Today, secularism and the misrepresentation of civil rights threaten the very foundation of the society which Catholics have indisputably helped shape. Legal challenges are filed against religious symbols, schools, churches, and charities, supposedly for discriminatory actions or the preservation of the separation of church and state. American Catholics are often torn between publicly defending these institutions and their work or avoiding antagonization for speaking out. Nonetheless, the Church continues to meet the needs of the poor and the outcast in the same spirit of welcome the poet Emma Lazarus immortalized in the words of “The New Colossus,” which hangs in the pedestal of the Statue of Liberty:
“Keep, ancient lands, your storied pomp!” cries she
With silent lips. “Give me your tired, your poor,
Your huddled masses yearning to breathe free,
The wretched refuse of your teeming shore.
Send these, the homeless, tempest-tost to me,
I lift my lamp beside the golden door!”
As Americans, we thank God for the gift of religious liberty and for those who continuously defend it. As Catholics, we pray for our leaders to be guided by the Holy Spirit to pursue justice and for those abroad who are still struggling for the basic rights and freedoms we enjoy. There is no shortage of opportunities around us to live and act as the saints before us. The American story continues with each of us; perhaps its future chapters will tell of the great love and commitment of countless citizens who welcomed the refugee, defended the unborn, cared for the disabled, accompanied the lonely and the imprisoned, fed the hungry, clothed the naked, promoted charity, and honored the dead. We have much to celebrate on July Fourth; may God always guide our nation in the ways of liberty and justice for all.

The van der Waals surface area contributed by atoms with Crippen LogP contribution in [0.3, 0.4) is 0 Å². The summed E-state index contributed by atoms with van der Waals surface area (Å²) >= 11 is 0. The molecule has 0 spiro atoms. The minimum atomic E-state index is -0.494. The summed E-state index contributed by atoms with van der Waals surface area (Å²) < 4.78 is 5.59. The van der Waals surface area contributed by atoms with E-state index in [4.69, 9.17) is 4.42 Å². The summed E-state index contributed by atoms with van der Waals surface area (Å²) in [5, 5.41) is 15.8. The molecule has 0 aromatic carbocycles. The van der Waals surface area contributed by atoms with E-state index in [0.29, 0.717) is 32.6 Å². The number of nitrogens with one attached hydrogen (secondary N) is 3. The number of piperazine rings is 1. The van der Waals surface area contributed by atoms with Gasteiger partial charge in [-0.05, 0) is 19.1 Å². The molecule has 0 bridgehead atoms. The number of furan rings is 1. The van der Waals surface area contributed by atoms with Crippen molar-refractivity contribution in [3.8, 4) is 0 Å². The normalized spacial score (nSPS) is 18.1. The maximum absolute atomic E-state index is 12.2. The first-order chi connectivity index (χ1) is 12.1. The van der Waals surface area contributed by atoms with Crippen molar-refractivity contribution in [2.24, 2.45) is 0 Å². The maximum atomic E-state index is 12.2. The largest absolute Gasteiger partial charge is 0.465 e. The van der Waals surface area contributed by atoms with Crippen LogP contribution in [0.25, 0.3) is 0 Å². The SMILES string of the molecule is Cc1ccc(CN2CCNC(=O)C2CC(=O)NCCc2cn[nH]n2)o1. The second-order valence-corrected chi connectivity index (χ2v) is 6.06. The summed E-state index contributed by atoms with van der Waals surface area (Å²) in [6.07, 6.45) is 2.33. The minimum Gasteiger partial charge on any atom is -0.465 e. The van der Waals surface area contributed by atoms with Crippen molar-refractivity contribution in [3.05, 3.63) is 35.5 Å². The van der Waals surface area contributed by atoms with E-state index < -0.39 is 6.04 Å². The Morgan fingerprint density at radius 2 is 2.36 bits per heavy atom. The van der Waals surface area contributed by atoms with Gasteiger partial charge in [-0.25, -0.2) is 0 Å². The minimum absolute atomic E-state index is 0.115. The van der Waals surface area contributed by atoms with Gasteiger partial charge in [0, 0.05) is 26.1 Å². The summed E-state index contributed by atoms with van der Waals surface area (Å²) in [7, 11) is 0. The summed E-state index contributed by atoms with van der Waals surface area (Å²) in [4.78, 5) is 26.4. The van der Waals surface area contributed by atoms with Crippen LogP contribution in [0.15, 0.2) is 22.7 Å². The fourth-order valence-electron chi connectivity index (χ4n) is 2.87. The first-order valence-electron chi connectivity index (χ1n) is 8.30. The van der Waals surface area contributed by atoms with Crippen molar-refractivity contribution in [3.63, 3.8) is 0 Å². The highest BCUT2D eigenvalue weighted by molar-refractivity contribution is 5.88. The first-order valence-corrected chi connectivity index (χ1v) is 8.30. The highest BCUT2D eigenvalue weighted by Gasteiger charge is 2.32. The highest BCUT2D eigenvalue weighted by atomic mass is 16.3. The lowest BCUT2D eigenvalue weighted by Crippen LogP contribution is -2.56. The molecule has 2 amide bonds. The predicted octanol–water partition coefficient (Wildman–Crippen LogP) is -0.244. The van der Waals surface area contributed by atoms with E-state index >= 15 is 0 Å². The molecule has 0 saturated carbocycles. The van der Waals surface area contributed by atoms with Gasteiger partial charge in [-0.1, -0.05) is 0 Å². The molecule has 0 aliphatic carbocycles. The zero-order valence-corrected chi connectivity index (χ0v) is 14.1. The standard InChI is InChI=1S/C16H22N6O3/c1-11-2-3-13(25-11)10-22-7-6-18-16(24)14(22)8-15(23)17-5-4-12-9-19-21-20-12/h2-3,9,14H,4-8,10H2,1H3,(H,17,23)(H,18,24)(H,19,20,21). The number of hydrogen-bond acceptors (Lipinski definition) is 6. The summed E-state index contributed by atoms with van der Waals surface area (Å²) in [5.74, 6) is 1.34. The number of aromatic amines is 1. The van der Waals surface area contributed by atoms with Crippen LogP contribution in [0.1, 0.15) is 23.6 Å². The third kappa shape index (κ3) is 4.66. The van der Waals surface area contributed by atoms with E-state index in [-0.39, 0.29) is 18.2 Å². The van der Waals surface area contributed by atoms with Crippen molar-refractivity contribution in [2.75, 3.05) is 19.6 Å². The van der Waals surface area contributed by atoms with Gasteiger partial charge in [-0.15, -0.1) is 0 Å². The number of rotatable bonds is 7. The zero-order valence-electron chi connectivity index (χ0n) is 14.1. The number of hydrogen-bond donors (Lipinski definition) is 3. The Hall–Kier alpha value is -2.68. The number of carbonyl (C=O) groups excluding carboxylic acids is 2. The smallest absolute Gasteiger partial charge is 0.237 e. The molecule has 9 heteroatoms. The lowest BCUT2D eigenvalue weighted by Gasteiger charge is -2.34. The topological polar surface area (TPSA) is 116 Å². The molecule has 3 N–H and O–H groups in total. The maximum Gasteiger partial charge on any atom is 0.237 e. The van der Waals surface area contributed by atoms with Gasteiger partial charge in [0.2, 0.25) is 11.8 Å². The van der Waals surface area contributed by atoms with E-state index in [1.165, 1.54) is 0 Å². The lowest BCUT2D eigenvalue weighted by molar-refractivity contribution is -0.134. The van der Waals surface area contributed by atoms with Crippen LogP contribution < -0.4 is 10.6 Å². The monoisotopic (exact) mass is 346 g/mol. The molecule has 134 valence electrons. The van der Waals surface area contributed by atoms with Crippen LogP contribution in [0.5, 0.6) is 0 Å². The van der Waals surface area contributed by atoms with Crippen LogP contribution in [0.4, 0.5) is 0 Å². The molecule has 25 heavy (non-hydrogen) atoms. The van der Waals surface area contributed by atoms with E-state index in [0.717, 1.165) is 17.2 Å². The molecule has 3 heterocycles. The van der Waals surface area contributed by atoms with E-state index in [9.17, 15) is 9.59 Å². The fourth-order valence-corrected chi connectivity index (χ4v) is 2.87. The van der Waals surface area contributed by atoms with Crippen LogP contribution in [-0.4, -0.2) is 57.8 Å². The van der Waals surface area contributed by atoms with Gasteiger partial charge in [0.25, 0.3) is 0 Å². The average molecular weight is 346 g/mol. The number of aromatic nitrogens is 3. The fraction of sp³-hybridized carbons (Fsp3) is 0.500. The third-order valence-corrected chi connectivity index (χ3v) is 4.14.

n the wake of the Holy Father’s first visit to the United States, the Catholic Apostolate Center would like to share some of our favorite quotes from his time here. This is a two-week series where we will share 10 quotes each week. We invite you to use these quotes and images as you “Move forward! Siempre adelante!” in your journey of faith.
1. “In prayer, God keeps calling us, opening our hearts to charity.”
Prayer is nothing more than lifting our hearts or minds to God. God, the Eternal Present, is at all times beckoning us towards deeper union with him. Pope Francis reminds us that the fruit of prayer is charity—selfless love. We cannot spend true time with God in prayer and remain untransformed by his charity. It is this encounter with Charity itself—with God—that impels us to respond with charity towards others.
2. “Joy springs from a grateful heart.”
As Christians, we are called to be a witnesses of Christ’s love and the Father’s mercy. Joy is the fruit of holiness, of unity with God. May we be joyful people of Resurrection whose light reflects the unquenchable light of God. Choose joy.
3. “Rejoice in the Lord always! I say it again, rejoice!”
As Pope Francis said in his homily during the Canonization Mass of Junipero Serra, St. Paul practically orders us to rejoice. What a beautiful “commandment.” What often strikes people, Christian or not, about Pope Francis is his joy. Pope Francis radiates the joy of the gospel. It is precisely this joy that he exudes which attracts so many to him. This joy comes from the Lord. Only by rejoicing in Him, will we be able to rejoice for Him and invite others into this joy.